Yearbook class gaining acceptance at University of California
Written by Elizabeth Braden, CJE
Admissions personnel at the University of California system are becoming convinced that there is educational value in yearbook class.
That is because at least a few yearbook advisers have applied to have their yearbook classes approved as a college preparatory elective course in the UC system. Yearbook generally is not one of UC’s approved courses for admission. But individual schools or districts can apply to get a course on UC’s approved subject list.
Crystal Kazmierski, yearbook adviser at Arrowhead Christian Academy, a small, private school for grades 7-12 in Redlands, Calif., applied to have her yearbook class added to the list of UC subject requirements and was notified of approval this month.
Kazmierski said that for some reason, there is a misconception at the university level that yearbook is an after-school scrapbooking club. While that may be true in some schools, it is not the case in every school. That is why she sought academic approval of her yearbook class as a journalism class that produces a journalistic publication, demonstrating in her application a significant writing component, a reading component, plus lessons and testing in design, marketing, law and ethics.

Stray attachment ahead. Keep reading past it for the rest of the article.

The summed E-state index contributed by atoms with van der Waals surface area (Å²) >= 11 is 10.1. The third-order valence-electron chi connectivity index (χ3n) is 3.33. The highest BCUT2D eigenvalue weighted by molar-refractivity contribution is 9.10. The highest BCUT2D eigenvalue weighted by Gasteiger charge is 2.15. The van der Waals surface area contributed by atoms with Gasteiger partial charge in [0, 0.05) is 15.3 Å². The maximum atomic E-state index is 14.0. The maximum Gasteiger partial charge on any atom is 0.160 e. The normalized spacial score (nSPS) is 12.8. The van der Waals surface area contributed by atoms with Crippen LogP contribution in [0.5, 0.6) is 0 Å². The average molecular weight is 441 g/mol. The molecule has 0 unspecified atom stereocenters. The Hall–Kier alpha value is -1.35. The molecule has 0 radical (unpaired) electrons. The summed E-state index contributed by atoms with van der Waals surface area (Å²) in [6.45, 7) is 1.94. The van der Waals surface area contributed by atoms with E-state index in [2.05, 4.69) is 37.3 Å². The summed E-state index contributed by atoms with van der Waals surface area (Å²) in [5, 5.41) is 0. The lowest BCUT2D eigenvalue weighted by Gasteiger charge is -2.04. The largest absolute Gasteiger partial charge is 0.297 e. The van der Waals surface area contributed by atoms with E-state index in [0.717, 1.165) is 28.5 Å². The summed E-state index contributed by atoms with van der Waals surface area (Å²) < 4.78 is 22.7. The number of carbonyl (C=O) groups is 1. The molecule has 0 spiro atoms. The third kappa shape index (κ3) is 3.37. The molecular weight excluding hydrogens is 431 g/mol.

She modeled her application on one created by Jennifer Leeper, yearbook adviser at Terra Nova High School in Pacifica, Calif., who earned approval for yearbook for all four high schools in the in the Jefferson Union High School District.
Once Kazmierski announced her school’s approval on her Facebook page, requests started coming in from other California advisers on how to seek approval for their yearbook classes. Kazmierski said she has emailed her paperwork to anyone who asked for it, and has provided the information on the JEA Listserv.
She said her yearbook staff works so hard every year and it would be helpful if the yearlong course counted as credit toward college admission in the nine state schools that make up the University of California system, six of which are ranked by U.S. News and World Reports among the top 12 public universities in the U.S.
“I never had any trouble getting the best kids in yearbook – that was not my motivation,” Kazmierski said. “I did do it because I know these kids are going out of their way to meet the requirements for college.”
Like most colleges and universities across the country, the University of California system has its list of subject requirements, which it calls “A-G” Coursework, which must be completed in high school as part of the admission requirements. The yearbook classes that were approved were certified as college preparatory electives under the “G” requirement. See www.ucop.edu/a-gGuide/ag/a-g/welcome.html for the course requirement listing.
If you have questions, or would like more information, feel free to send an email to Crystal Kazmierski.
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